AAAS Asks You To Speak Up for Science
Bethany Johns American Astronomical Society (AAS)
Sign the petition from the American Association for the Advancement of Science (AAAS) to help protect federal funding for research and development. Together we can make a difference. Speak up today!
- On March 1, 2013, sequestration will trigger automatic across-the-board cuts to the federal budget.
- AAAS projects that federal R&D funding will be reduced by $54 billion dollars by the year 2017.
- Indiscriminate cuts will do significant damage to the scientific enterprise, ending promising research projects, eliminating jobs, and stalling the innovation process.
Dr. Subra Suresh, Director of NSF, wrote on Feb 4, 2013 to Senator Barbara Mikulski, Chairwoman on Appropriations, “The required level of cuts to our programmatic investments would cause a reduction of nearly 1,000 research grants, impacting nearly 12,000 people supported by NSF, including professors, K-12 teachers, graduate students, undergraduates, K-12 students, and technicians.”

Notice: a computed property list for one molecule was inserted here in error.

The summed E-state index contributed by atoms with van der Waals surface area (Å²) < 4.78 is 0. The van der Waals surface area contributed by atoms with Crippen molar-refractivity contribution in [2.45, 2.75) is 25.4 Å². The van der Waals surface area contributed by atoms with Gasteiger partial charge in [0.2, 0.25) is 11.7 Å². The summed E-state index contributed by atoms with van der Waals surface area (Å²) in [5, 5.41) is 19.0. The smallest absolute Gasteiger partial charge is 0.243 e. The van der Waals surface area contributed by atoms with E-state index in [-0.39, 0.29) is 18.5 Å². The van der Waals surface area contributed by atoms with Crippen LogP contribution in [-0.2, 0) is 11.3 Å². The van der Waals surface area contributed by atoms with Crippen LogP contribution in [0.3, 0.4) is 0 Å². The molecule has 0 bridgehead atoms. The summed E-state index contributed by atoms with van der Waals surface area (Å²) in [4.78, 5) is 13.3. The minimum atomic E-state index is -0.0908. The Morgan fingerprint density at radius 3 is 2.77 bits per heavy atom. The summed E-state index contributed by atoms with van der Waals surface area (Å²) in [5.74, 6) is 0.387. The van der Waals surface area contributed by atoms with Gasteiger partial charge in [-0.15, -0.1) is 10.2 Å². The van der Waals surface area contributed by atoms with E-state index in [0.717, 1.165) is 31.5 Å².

NASA Administrator, Charles Bolden, wrote a similar letter stating that the Science Mission Directorate, which houses the Astrophysics, Planetary Science, and Heliophysics Divisions, would be cut by $51.1 million below the FY 2013 budget request of $4,911.2 million. These cuts would force NASA to take such steps as, "Reducing funding available for competed research (e.g., “research and analysis”) projects by about 2 percent, resulting in about a 5 percent reduction in new awards to support labor/jobs at universities, businesses, and other research entities."
The Secretary of Energy, Steven Chu, wrote to Chairwoman Mikulski that the Office of Science would see "severe" funding cuts, including reduced facility operations while potentially impacting more than 25,000 researchers and operations personnel, delayed construction projects, and a reduction in the number and size of research grants.
The U.S. Senate held a hearing on the impact of sequestrations on February 14, 2013. You can read letters from those agencies testifying before the Appropriations Committee, including NSF, NASA, and DOE.